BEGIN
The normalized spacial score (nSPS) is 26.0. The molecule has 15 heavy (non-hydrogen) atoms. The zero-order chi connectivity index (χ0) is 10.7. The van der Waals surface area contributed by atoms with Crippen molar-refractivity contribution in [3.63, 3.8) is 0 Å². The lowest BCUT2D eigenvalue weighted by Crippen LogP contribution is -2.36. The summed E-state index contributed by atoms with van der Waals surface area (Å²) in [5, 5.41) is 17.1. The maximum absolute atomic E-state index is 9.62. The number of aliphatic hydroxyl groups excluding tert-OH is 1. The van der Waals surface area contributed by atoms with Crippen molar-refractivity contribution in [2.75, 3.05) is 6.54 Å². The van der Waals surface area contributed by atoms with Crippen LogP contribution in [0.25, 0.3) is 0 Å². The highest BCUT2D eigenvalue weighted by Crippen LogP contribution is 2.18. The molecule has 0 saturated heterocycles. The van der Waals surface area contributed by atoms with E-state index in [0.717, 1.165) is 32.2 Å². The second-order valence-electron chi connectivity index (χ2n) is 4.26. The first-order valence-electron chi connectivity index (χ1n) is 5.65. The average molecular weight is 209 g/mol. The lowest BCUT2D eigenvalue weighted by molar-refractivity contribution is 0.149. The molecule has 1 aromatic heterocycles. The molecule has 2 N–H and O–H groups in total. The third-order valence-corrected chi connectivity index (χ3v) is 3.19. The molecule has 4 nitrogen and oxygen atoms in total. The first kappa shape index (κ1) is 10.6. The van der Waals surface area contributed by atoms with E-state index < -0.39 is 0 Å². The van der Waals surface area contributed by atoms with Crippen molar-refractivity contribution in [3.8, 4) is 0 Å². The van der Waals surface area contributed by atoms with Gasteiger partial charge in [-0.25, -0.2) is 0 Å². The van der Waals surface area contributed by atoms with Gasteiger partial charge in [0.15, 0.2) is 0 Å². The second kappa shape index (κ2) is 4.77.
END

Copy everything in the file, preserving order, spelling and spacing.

The normalized spacial score (nSPS) is 26.0. The molecule has 15 heavy (non-hydrogen) atoms. The zero-order chi connectivity index (χ0) is 10.7. The van der Waals surface area contributed by atoms with Crippen molar-refractivity contribution in [3.63, 3.8) is 0 Å². The lowest BCUT2D eigenvalue weighted by Crippen LogP contribution is -2.36. The summed E-state index contributed by atoms with van der Waals surface area (Å²) in [5, 5.41) is 17.1. The maximum absolute atomic E-state index is 9.62. The number of aliphatic hydroxyl groups excluding tert-OH is 1. The van der Waals surface area contributed by atoms with Crippen molar-refractivity contribution in [2.75, 3.05) is 6.54 Å². The van der Waals surface area contributed by atoms with Crippen LogP contribution in [0.25, 0.3) is 0 Å². The highest BCUT2D eigenvalue weighted by Crippen LogP contribution is 2.18. The molecule has 0 saturated heterocycles. The van der Waals surface area contributed by atoms with E-state index in [0.717, 1.165) is 32.2 Å². The second-order valence-electron chi connectivity index (χ2n) is 4.26. The first-order valence-electron chi connectivity index (χ1n) is 5.65. The average molecular weight is 209 g/mol. The lowest BCUT2D eigenvalue weighted by molar-refractivity contribution is 0.149. The molecule has 1 aromatic heterocycles. The molecule has 2 N–H and O–H groups in total. The third-order valence-corrected chi connectivity index (χ3v) is 3.19. The molecule has 4 nitrogen and oxygen atoms in total. The first kappa shape index (κ1) is 10.6. The van der Waals surface area contributed by atoms with E-state index < -0.39 is 0 Å². The van der Waals surface area contributed by atoms with Crippen molar-refractivity contribution in [3.8, 4) is 0 Å². The van der Waals surface area contributed by atoms with Gasteiger partial charge in [-0.25, -0.2) is 0 Å². The van der Waals surface area contributed by atoms with Gasteiger partial charge in [0.15, 0.2) is 0 Å². The second kappa shape index (κ2) is 4.77.